We all have come across difficult people in our lives who are loud, garish, critical, angry, or over-sensitive. They push our buttons and take us away from the pleasures of the present moment. It is not very often that we see in a movie how such a difficult person's heart can be tenderized and transformed. A Man Called Ove is a Swedish dramedy based on the bestselling novel of the same title by Fredrik Backman. It is a quirky film about the harm and misunderstanding that results from our making quick judgments about people.
Ove (Rolf Lassgård) is a genuinely grumpy old man who vents his spleen on all the idiots in the world who don't know what they are doing or, even if they do know, screw things up. Laid off from the company where he has worked for 43 years, Ove keeps watch over the suburban neighborhood where he lives. He used to be head of the residents' association but he was voted out of office for his extreme behavior. He still goes through the motions of patrolling the place and looking for problems.
Every day, Ove visits the grave of his beloved wife Sonja (Ida Engvolle) who died recently of cancer. She was the light of his life and he doesn't want to live without her. So he decides to commit suicide, but he is interrupted during each attempt. Just as he starts to lose consciousness, bits and pieces of his difficult life are revealed and we begin to understand his anger, frustration and loss.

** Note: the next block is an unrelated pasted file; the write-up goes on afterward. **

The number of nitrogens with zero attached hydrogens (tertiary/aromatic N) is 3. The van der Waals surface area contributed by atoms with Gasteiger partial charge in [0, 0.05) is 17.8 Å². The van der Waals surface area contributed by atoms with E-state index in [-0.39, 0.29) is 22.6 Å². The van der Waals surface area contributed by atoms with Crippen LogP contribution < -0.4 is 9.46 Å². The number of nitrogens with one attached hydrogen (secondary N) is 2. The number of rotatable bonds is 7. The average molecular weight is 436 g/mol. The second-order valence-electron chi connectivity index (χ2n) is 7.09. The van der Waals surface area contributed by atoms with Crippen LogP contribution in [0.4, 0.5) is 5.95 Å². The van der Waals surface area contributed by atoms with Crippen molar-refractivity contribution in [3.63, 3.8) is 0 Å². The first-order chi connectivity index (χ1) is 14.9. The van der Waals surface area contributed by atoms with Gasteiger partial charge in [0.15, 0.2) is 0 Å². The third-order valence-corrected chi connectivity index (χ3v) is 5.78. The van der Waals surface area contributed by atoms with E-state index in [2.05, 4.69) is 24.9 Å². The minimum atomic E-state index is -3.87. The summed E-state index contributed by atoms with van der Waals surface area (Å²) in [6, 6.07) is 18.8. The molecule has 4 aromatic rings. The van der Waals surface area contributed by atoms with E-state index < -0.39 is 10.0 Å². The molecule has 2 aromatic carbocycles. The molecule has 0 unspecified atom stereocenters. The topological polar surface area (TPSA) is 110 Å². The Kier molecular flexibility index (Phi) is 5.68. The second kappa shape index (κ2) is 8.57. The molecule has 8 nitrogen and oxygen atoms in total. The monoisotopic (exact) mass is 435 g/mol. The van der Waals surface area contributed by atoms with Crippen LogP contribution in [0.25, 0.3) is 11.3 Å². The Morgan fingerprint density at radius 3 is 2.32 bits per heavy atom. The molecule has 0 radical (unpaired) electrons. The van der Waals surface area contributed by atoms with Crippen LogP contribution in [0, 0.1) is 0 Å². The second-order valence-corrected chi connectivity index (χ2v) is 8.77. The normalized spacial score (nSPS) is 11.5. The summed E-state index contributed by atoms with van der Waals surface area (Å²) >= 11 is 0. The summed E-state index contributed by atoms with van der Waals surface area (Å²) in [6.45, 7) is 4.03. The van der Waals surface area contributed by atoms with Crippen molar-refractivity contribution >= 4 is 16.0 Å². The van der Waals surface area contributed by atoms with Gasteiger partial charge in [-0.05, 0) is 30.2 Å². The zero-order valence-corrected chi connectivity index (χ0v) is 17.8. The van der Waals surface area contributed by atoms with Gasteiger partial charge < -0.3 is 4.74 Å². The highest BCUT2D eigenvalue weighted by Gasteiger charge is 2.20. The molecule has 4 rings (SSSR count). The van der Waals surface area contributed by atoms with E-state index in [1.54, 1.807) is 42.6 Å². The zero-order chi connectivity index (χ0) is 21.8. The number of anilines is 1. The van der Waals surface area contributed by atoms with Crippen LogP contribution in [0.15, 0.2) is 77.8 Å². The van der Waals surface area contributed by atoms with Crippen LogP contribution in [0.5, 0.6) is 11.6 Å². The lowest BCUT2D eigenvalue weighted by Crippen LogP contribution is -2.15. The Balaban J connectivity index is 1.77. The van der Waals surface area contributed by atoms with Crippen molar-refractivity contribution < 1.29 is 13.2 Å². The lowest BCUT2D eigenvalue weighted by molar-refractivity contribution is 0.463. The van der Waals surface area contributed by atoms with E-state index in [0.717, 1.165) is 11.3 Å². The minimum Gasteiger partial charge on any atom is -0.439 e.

As a motherless boy Ove (Viktor Baagøe) is a lonely seven-year-old kid whose father works for the railroad. With very little money, he learns how to survive. By the time Ove (Filip Berg) meets Sonja, he is ready to expand his life and interests.
In the present, Ove's transformation continues when a new family, immigrants from Iran, moves in next door. The mother, Parvaneh (Bahar Pars), is pregnant and not afraid to ask her neighbor for help. Her lust for life provides the impetus for Ove's breaking out of his shell.
Soon this sad and cranky old man is tapping the love, kindness, and compassion he has always had within himself. We watch with wonder as he saves a man who falls on a train track, lets a homosexual stay with him after the young man's homophobic father banishes him, and adopts a stray cat.
Hannes Holm directs this convincing and emotionally involving story of spiritual transformation. We see step-by-step how an irritating and difficult person is set on a new path. Or as spiritual writers Jeff Zaleski and Tracy Cochran put it: "Something like a seed that cracks open and blooms just when the right pressure is applied."